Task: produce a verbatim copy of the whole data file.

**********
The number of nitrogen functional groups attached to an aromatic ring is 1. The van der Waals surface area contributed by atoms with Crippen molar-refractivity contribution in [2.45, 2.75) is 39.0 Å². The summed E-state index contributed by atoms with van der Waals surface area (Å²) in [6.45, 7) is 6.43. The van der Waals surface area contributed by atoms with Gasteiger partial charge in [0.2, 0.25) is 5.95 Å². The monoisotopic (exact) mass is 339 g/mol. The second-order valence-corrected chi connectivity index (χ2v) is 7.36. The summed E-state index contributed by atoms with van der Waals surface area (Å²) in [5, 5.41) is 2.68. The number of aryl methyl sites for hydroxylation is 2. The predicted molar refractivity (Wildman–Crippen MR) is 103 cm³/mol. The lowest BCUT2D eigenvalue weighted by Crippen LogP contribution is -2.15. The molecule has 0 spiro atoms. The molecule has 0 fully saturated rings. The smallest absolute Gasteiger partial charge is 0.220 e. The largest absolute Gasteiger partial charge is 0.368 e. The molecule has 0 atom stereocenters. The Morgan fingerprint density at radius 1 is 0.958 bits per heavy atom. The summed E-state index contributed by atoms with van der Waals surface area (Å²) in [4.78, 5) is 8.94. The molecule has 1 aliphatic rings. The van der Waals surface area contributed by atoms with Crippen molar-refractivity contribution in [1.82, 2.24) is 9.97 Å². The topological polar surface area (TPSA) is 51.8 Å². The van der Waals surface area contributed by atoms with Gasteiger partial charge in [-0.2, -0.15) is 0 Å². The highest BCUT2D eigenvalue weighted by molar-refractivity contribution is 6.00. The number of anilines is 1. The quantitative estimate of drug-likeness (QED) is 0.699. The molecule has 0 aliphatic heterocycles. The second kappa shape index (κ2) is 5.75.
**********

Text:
The number of nitrogen functional groups attached to an aromatic ring is 1. The van der Waals surface area contributed by atoms with Crippen molar-refractivity contribution in [2.45, 2.75) is 39.0 Å². The summed E-state index contributed by atoms with van der Waals surface area (Å²) in [6.45, 7) is 6.43. The van der Waals surface area contributed by atoms with Gasteiger partial charge in [0.2, 0.25) is 5.95 Å². The monoisotopic (exact) mass is 339 g/mol. The second-order valence-corrected chi connectivity index (χ2v) is 7.36. The summed E-state index contributed by atoms with van der Waals surface area (Å²) in [5, 5.41) is 2.68. The number of aryl methyl sites for hydroxylation is 2. The predicted molar refractivity (Wildman–Crippen MR) is 103 cm³/mol. The lowest BCUT2D eigenvalue weighted by Crippen LogP contribution is -2.15. The molecule has 0 spiro atoms. The molecule has 0 fully saturated rings. The smallest absolute Gasteiger partial charge is 0.220 e. The largest absolute Gasteiger partial charge is 0.368 e. The molecule has 0 atom stereocenters. The Morgan fingerprint density at radius 1 is 0.958 bits per heavy atom. The summed E-state index contributed by atoms with van der Waals surface area (Å²) in [4.78, 5) is 8.94. The molecule has 1 aliphatic rings. The van der Waals surface area contributed by atoms with Crippen molar-refractivity contribution in [1.82, 2.24) is 9.97 Å². The topological polar surface area (TPSA) is 51.8 Å². The van der Waals surface area contributed by atoms with Gasteiger partial charge in [-0.2, -0.15) is 0 Å². The highest BCUT2D eigenvalue weighted by molar-refractivity contribution is 6.00. The number of anilines is 1. The quantitative estimate of drug-likeness (QED) is 0.699. The molecule has 0 aliphatic heterocycles. The second kappa shape index (κ2) is 5.75.